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Greece unveils modest cuts in government spending

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Facing tough negotiations with the European Union over a crucial debt financing deal, Greece's hard-left government revealed Thursday it will seek millions in savings through spending cuts to ministerial budgets.

[ATHENS] April 16, 2015 (AFP) - Facing tough negotiations with the European Union over a crucial debt financing deal, Greece's hard-left government revealed Thursday it will seek millions in savings through spending cuts to ministerial budgets.

Though modest compared to Greece's huge debt and financing costs, the mix of cuts and new revenues aim to achieve around 300 million euros (S$436 million) in total economies, said deputy Finance Minister Dimitris Mardas.

In addition to rolling back 177 million euros in spending by ministries and state administrations in areas like communications, Mardas said new revenues raised should raise the total amount of savings realised to nearly 300 million euros.

"For example, we are going to start renting out public buildings that are not in use," Mr Mardas said of the efforts to find new sources of income.

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As part of that the government said it would crack down on activities that deprive the state of income, including black market fuel sales, abuse of the health care system and people stashing capital in foreign accounts.

"The idea will be to make people resorting to fraud pay as quickly as possible by offering them an amnesty" if they come clean, Mr Mardas said. He added that while recuperation of those lost funds would be considerable, it was "difficult to evaluate" their total worth with much precision.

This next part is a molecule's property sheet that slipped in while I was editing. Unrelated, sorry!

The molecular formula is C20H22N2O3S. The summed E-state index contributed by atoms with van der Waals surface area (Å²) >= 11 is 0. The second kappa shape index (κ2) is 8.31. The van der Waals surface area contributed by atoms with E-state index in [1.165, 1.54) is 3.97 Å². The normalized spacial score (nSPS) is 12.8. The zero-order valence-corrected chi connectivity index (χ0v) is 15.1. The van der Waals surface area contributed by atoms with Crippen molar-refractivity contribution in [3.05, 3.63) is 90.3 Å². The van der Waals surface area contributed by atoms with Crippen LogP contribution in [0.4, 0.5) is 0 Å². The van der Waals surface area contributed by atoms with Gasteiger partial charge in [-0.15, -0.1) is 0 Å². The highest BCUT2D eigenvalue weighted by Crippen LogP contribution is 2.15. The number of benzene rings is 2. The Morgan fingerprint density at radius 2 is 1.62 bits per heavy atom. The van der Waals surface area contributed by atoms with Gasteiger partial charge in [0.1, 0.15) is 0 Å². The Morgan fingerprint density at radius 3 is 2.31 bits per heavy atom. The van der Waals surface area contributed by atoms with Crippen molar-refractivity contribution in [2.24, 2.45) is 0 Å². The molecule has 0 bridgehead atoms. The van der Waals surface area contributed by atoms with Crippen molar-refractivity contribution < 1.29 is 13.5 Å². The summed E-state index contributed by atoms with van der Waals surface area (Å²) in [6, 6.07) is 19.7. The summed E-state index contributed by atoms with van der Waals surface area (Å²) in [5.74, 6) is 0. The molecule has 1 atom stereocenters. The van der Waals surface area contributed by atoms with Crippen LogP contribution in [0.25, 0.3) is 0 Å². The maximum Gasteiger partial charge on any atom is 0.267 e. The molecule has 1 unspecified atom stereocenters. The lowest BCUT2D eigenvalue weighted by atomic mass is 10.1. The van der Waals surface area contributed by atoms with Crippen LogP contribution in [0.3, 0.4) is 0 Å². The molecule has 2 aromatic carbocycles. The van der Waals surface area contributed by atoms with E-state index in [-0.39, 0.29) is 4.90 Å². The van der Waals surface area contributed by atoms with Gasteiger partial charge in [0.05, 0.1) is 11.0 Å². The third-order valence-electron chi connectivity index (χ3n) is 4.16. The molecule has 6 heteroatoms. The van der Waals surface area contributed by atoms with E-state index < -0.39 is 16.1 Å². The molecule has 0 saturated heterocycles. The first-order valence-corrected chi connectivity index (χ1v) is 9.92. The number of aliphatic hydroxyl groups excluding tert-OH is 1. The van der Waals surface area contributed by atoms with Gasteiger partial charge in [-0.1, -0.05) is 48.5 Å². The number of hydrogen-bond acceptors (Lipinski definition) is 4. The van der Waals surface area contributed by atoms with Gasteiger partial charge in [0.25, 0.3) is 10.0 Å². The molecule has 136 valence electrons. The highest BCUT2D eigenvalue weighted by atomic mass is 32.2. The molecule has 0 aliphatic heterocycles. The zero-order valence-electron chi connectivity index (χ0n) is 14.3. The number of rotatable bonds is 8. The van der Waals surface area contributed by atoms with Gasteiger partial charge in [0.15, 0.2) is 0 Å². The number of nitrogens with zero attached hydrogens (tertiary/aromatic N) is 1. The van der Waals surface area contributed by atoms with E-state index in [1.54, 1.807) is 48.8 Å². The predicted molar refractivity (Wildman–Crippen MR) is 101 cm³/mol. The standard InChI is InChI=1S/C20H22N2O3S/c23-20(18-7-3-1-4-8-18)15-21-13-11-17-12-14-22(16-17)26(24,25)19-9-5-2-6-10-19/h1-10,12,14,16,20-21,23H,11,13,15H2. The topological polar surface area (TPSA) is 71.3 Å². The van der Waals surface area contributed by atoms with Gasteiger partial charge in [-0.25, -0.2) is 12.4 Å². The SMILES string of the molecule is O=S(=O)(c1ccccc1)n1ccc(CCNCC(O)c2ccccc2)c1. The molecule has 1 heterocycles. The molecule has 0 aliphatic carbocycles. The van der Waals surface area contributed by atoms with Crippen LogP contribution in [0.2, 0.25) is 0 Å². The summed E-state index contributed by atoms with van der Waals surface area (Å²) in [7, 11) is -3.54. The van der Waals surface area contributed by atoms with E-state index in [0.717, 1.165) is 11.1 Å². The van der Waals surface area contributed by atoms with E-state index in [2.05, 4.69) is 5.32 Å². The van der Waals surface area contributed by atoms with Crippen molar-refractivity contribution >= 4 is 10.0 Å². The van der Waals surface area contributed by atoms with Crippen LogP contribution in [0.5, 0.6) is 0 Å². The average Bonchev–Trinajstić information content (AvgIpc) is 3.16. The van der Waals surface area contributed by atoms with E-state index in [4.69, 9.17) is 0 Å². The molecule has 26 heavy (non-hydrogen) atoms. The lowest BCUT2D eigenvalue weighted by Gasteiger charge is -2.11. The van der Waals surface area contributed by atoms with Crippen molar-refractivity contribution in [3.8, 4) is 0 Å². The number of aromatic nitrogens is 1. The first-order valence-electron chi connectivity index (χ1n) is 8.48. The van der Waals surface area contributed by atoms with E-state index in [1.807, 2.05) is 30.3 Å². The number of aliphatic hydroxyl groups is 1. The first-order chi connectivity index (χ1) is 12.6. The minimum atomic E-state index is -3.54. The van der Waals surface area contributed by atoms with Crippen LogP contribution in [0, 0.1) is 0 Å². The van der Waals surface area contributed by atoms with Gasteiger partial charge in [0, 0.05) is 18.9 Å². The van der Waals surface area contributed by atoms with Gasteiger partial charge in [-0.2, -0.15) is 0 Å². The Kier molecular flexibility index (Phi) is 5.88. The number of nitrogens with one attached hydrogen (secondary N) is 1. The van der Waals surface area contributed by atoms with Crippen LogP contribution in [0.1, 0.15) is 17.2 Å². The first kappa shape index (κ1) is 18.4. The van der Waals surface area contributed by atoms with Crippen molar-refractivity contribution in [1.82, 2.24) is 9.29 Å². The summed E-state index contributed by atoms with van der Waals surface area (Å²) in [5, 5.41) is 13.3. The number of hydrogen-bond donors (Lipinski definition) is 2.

The announcement comes as the Syriza-led government struggles to come to an agreement with eurozone partners to free up the last 7.2-billion euro bailout funding tranche for Greece by the initial April 24 deadline.

EU creditors insist Greece must push ahead with tough reforms and stick to austerity policies to receive the funding.

Athens, by contrast, insists it must be able to finance public programs to remove the pain of relentless belt-tightening, and invest in stimulus schemes capable of sparking economic growth.

Progress towards a Greek-EU agreement is thus far proving elusive, as Athens runs out of money to pay its creditors, raising the risk of a default and a potentially chaotic exit from the single currency bloc.

"We continue to work with other institutions and the Greek authorities. Talks are ongoing. However at this stage, we are not satisfied with the level of progress," European Commission spokesman Margaritis Schinas said at a press conference in Brussels Thursday.

Another EU source painted efforts to come to an agreement in even starker detail, saying "nothing has happened over the past few days. Absolutely nothing."

Despite the rising tensions, Mr Mardas sought to sound a positive note as his government unveiled the savings measures, and announced Greece's inital budgetary results.

According to initial first quarter statistics, Greece's primary surplus - state spending and revenues prior to debt payments - rose to 1.73 billion euros, versus 1.54 billion euros over the same period in 2014.

With liquidity ever tighter, Athens also cut spending 1.5 billion more than initially planned.

"In February we were already being told that we couldn't pay pensions and civil servant salaries, but in the end we succeeded," Mr Mardas said.

He also promised Greece would make good on its other commitments to creditors, starting with an 80-million-euro repayment of International Monetary Fund money on Friday.

AFP

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